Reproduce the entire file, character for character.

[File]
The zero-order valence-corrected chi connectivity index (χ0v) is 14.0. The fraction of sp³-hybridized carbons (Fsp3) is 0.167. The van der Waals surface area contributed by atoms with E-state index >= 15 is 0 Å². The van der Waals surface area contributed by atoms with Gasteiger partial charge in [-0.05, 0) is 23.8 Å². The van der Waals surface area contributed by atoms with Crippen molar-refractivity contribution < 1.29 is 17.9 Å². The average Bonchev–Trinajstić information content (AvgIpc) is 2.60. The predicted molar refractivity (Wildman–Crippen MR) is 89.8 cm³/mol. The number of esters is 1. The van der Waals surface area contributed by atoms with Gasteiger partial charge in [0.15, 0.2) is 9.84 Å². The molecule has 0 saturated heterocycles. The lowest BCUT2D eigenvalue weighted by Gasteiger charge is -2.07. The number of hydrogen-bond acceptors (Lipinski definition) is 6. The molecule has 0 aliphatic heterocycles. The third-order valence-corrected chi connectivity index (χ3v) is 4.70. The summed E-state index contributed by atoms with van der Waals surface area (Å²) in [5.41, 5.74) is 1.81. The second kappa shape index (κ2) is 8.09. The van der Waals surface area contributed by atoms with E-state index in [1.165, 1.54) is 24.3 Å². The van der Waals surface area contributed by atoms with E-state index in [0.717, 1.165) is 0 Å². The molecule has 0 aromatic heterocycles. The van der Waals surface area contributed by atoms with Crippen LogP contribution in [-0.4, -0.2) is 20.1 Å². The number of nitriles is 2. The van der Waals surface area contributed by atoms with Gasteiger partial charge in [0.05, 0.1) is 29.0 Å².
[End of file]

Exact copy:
The zero-order valence-corrected chi connectivity index (χ0v) is 14.0. The fraction of sp³-hybridized carbons (Fsp3) is 0.167. The van der Waals surface area contributed by atoms with E-state index >= 15 is 0 Å². The van der Waals surface area contributed by atoms with Gasteiger partial charge in [-0.05, 0) is 23.8 Å². The van der Waals surface area contributed by atoms with Crippen molar-refractivity contribution < 1.29 is 17.9 Å². The average Bonchev–Trinajstić information content (AvgIpc) is 2.60. The predicted molar refractivity (Wildman–Crippen MR) is 89.8 cm³/mol. The number of esters is 1. The van der Waals surface area contributed by atoms with Gasteiger partial charge in [0.15, 0.2) is 9.84 Å². The molecule has 0 saturated heterocycles. The lowest BCUT2D eigenvalue weighted by Gasteiger charge is -2.07. The number of hydrogen-bond acceptors (Lipinski definition) is 6. The molecule has 0 aliphatic heterocycles. The third-order valence-corrected chi connectivity index (χ3v) is 4.70. The summed E-state index contributed by atoms with van der Waals surface area (Å²) in [5.41, 5.74) is 1.81. The second kappa shape index (κ2) is 8.09. The van der Waals surface area contributed by atoms with E-state index in [1.165, 1.54) is 24.3 Å². The van der Waals surface area contributed by atoms with E-state index in [0.717, 1.165) is 0 Å². The molecule has 0 aromatic heterocycles. The van der Waals surface area contributed by atoms with Crippen LogP contribution in [-0.4, -0.2) is 20.1 Å². The number of nitriles is 2. The van der Waals surface area contributed by atoms with Gasteiger partial charge in [0.05, 0.1) is 29.0 Å².